The New Avengers get to kick off our reading list this week. This book has been around since the Civil War story line; always consisting of heroes that normally wouldn’t be your first round draft picks for the Avengers. The newest iteration of that setup follows Roberto de Costa, AKA Sunspot, who has inherited his family’s vast wealth and found himself in charge of A.I.M. You may know A.I.M. from their former status as villains to Iron-Man, Red Hulk, and The Avengers however, this group of the world’s foremost super scientists is now being turned into a force of good. As Avengers Idea Mechanics they operate on a small A shaped island that runs ops around the world, sending out a field team consisting of: Squirrel-Girl, White Tiger, Power Man, Songbird, Hulkling, Wiccan, Power Man, POD, and Cannonball. They are then supported by a team of some of the smartest individuals on Earth: Dr. Max Brashear, Dr. Toni Ho, Dr. Mandy O’ Connor, and approximately 200 support staff.
They tackle problems by sending the field team out, who take on threats and collect data which gets sent back to A.I.M. for analysis and solutions. The fun from these books is that they rely on a sense of urgency throughout the book, you feel like every story is on a short timer and the group is working against a persistent doomsday clock.
Their first adventure post-Secret Wars places them in conflict with a scheme of The Maker (formerly Reed Richards of Earth 1610). This scheme involves vibrational frequencies, a crazy scorpion monster with a crystal for a head and possessing every individual in a pentagram shape, to summon a creature from another more ancient time. It’s been really neat seeing Sunspot take on a commanding role in charge of this team.
He constantly flirts with the fact that he is in charge of a former evil organization, and plays with the tropes of classic super villains. So far in the second arc it seems that Hulkling, a former Young Avenger and a kree-skrull half-breed, is the next king of an entire planet full of these half-breeds.
What I’ve really enjoyed about it thus far, is that the half-breeds are part of a civilization that is reminiscent of World of Warcraft races. The women look a lot like dark elves, and the men look like orcs and other various races. The whole planet’s architecture and armor/weapon styles are also reminiscent of what you would see while playing World of Warcraft. The last thing is that across all of these arcs they have been teasing these ancient gods and the big bad one looks like Cthulhu. It has been a really fun book to pick up every couple weeks.
Next I have The Ultimates; a team consisting of Dr. Adam Brashear (AKA Blue Marvel), Carol Danvers (Captain Marvel), Monica Rambeau (Spectrum), America Chavez (Miss America), and T’Challa (The Black Panther). The Ultimates carries their name over from the team of the same name on Earth-1610 that stood as the Avengers of their world.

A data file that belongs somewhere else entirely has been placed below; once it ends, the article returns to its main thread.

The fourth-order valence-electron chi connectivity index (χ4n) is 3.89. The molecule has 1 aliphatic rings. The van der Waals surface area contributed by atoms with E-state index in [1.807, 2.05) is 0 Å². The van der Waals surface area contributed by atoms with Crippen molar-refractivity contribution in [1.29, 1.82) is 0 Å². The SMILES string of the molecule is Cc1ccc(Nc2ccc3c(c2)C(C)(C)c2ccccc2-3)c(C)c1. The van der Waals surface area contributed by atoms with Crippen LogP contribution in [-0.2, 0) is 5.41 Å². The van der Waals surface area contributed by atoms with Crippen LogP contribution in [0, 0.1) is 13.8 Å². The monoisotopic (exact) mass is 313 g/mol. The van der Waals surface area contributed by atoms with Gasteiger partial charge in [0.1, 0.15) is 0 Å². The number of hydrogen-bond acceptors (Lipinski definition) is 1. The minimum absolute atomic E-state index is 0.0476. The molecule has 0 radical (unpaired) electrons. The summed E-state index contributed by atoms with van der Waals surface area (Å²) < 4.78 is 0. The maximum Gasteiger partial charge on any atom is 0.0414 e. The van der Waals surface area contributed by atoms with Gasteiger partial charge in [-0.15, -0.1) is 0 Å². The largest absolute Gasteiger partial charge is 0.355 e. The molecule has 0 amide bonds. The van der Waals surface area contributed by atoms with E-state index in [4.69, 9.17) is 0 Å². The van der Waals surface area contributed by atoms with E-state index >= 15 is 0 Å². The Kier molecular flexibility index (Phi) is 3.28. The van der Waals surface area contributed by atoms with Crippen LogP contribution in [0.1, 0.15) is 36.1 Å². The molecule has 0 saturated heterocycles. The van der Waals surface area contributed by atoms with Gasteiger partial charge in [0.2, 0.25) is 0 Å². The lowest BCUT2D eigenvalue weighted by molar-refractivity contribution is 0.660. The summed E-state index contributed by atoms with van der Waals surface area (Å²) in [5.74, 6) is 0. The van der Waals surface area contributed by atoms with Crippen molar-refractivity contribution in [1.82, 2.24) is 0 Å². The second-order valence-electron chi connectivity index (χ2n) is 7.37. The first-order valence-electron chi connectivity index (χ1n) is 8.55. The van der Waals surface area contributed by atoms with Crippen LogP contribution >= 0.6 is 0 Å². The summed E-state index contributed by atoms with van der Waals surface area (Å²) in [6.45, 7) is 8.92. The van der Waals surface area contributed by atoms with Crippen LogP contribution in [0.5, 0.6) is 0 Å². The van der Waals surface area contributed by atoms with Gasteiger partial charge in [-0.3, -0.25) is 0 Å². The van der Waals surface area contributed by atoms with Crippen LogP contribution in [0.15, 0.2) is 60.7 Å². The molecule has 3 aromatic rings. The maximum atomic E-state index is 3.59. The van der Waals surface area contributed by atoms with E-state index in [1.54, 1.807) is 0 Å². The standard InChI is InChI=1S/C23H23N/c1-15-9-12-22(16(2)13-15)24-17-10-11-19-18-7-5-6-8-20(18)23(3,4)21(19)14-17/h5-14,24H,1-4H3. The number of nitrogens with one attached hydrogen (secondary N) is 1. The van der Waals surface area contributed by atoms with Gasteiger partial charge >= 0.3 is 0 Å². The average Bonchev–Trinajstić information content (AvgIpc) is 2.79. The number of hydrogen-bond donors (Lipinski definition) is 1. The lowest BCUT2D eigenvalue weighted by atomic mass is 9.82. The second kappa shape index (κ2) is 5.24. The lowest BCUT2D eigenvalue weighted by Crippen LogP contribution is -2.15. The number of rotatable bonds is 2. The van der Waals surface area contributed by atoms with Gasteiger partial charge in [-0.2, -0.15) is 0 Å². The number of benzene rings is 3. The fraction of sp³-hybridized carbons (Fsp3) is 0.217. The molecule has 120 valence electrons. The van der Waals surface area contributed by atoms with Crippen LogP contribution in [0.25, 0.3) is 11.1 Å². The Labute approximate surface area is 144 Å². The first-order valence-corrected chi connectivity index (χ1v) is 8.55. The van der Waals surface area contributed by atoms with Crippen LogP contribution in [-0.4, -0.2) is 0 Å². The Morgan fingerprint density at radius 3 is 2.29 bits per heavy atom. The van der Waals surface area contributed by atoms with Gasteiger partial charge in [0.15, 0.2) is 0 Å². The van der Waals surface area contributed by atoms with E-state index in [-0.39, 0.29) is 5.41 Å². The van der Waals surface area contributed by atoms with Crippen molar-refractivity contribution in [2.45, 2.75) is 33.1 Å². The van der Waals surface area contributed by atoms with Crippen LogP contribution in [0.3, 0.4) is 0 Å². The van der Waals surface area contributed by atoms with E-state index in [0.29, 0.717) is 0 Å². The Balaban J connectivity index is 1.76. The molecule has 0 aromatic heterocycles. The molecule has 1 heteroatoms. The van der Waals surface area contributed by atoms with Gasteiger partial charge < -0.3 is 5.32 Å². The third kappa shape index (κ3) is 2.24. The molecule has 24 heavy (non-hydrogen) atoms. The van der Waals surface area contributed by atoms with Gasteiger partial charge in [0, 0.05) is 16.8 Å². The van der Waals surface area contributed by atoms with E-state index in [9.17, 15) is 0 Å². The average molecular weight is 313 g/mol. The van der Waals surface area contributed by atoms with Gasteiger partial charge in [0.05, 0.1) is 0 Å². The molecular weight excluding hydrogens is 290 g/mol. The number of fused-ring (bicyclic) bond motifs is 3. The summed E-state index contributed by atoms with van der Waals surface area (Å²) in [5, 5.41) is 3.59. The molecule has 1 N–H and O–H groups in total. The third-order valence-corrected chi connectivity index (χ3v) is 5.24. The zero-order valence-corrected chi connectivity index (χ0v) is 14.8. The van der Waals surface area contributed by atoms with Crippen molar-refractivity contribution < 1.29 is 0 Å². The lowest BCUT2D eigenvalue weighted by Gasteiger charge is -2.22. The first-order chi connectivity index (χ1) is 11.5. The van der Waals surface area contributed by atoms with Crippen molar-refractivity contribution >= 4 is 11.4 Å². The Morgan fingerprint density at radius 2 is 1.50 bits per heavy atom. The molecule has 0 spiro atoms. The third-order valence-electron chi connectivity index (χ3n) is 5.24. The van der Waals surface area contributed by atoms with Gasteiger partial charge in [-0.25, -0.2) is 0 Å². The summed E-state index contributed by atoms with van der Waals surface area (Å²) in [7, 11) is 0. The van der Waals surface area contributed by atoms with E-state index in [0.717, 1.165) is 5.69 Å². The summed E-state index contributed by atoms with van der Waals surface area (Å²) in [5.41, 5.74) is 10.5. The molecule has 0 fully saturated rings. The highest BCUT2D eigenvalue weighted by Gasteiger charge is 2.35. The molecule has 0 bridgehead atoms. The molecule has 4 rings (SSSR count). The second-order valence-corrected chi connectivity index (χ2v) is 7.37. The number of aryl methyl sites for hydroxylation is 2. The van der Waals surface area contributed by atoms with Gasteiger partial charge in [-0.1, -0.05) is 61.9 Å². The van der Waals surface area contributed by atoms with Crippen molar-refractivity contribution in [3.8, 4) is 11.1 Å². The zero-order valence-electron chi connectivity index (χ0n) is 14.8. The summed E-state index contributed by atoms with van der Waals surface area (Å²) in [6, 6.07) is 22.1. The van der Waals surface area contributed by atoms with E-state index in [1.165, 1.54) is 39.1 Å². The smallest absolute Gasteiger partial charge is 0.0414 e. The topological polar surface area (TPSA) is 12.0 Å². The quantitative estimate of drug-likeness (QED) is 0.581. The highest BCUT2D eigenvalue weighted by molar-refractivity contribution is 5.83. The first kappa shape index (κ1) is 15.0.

In this iteration the team functions in a more proactive format, as they seek threats before they can develop. It’s important to note that they don’t seek fights, they seek solutions. With this in mind, naturally their first story involves them finding and confronting Galactus to address his planet consuming need to feed.
This story has yet to completely develop, but has me highly intrigued as it involves an almost ,“what if?”, mentality to how superheroes handle saving the world from threats. I’ve been reading previews of Civil War II, this summer’s big blockbuster Marvel event, and it really hinges on this mentality: “do we seek to stop bad things from ever even happening?” or “do we strictly stick to reacting to threats, enabling free will to take it’s course?”. I’m really excited to see this one develop.
The final Marvel book I want to talk to you about is Nova. Nova for years has been Marvel’s landing space for their version of a Green Lantern Corps. To draw a complete comparison, Richard Rider is much like Hal Jordan of DC’s Green Lantern Corps.
Richard Rider was Nova for about 30 years, during which he experienced similar events to the ongoing Hal Jordan story-arcs from DC, while using all the power that is supplied to Nova Centurions.
Novas gain their powers from their helmets, which are connected to the main Nova Corps headquarters on Xandar. When a Nova Centurion passes away, they pass on their helmet to another who is worthy.
Richard Rider had his time over his publication; about 4 years ago another human obtained the power, his name is Sam Alexander.
He has done well as Nova, and even obtained a Supernova helmet which is black. It is important to note here that Richard rider is not Sam Alexander's father; at least not yet, you never know with comic-book twists. The book takes place after reuniting with his father and going back to a similar life that he had before he obtained the helmet. One big difference separates it from that one though; his father has his old helmet back and they work together as partners to take on terrestrial threats. It’s been amusing watching father and son bond, while experiencing the friction that this double life brings Sam and his friends. It’s hinted at the end of the first issue that his father isn’t really all that Sam thinks he is, in fact that he may be something else.
This is continued in the second issue when the duo is fighting a massive monstrous worm, his father takes a major hit from the monster and winds up having his face messed up, but is completely fine otherwise and pushes Sam to save the local town. This information,along with the fact that his father’s nova helmet is endlessly on the fritz and periodically shutting down on him,is all leading towards a fun teen adventure filled with wild mystery and intriguing use of Sam’s version of the Nova corps.
That does it for this week’s slew of books, check in next week as I review DC’s Rebirth event in an audio cast version. Thank you for reading!